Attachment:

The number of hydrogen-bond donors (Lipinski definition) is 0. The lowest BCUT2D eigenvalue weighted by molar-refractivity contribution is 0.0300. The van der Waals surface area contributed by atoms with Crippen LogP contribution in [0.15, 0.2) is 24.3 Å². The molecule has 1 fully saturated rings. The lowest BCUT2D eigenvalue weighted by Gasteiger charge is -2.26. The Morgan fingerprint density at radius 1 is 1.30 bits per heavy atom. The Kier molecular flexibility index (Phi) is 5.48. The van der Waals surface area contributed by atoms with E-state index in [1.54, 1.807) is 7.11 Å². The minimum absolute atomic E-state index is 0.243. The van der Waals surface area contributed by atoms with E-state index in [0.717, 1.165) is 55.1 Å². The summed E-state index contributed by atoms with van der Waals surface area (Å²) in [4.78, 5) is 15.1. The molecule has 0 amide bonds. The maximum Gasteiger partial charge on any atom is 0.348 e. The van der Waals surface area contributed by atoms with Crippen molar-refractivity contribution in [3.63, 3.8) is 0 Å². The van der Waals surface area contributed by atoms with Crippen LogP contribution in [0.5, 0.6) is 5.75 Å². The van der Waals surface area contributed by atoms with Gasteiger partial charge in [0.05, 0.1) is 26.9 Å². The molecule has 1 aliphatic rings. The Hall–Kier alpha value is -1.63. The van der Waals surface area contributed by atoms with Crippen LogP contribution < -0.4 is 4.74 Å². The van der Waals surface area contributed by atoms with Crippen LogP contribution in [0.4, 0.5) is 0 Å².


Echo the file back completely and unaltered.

The number of hydrogen-bond donors (Lipinski definition) is 0. The lowest BCUT2D eigenvalue weighted by molar-refractivity contribution is 0.0300. The van der Waals surface area contributed by atoms with Crippen LogP contribution in [0.15, 0.2) is 24.3 Å². The molecule has 1 fully saturated rings. The lowest BCUT2D eigenvalue weighted by Gasteiger charge is -2.26. The Morgan fingerprint density at radius 1 is 1.30 bits per heavy atom. The Kier molecular flexibility index (Phi) is 5.48. The van der Waals surface area contributed by atoms with E-state index in [1.54, 1.807) is 7.11 Å². The minimum absolute atomic E-state index is 0.243. The van der Waals surface area contributed by atoms with E-state index in [0.717, 1.165) is 55.1 Å². The summed E-state index contributed by atoms with van der Waals surface area (Å²) in [4.78, 5) is 15.1. The molecule has 0 amide bonds. The maximum Gasteiger partial charge on any atom is 0.348 e. The van der Waals surface area contributed by atoms with Crippen molar-refractivity contribution in [3.63, 3.8) is 0 Å². The van der Waals surface area contributed by atoms with Crippen LogP contribution in [0.5, 0.6) is 5.75 Å². The van der Waals surface area contributed by atoms with Gasteiger partial charge in [0.05, 0.1) is 26.9 Å². The molecule has 1 aliphatic rings. The Hall–Kier alpha value is -1.63. The van der Waals surface area contributed by atoms with Crippen LogP contribution < -0.4 is 4.74 Å². The van der Waals surface area contributed by atoms with Crippen LogP contribution in [0.4, 0.5) is 0 Å².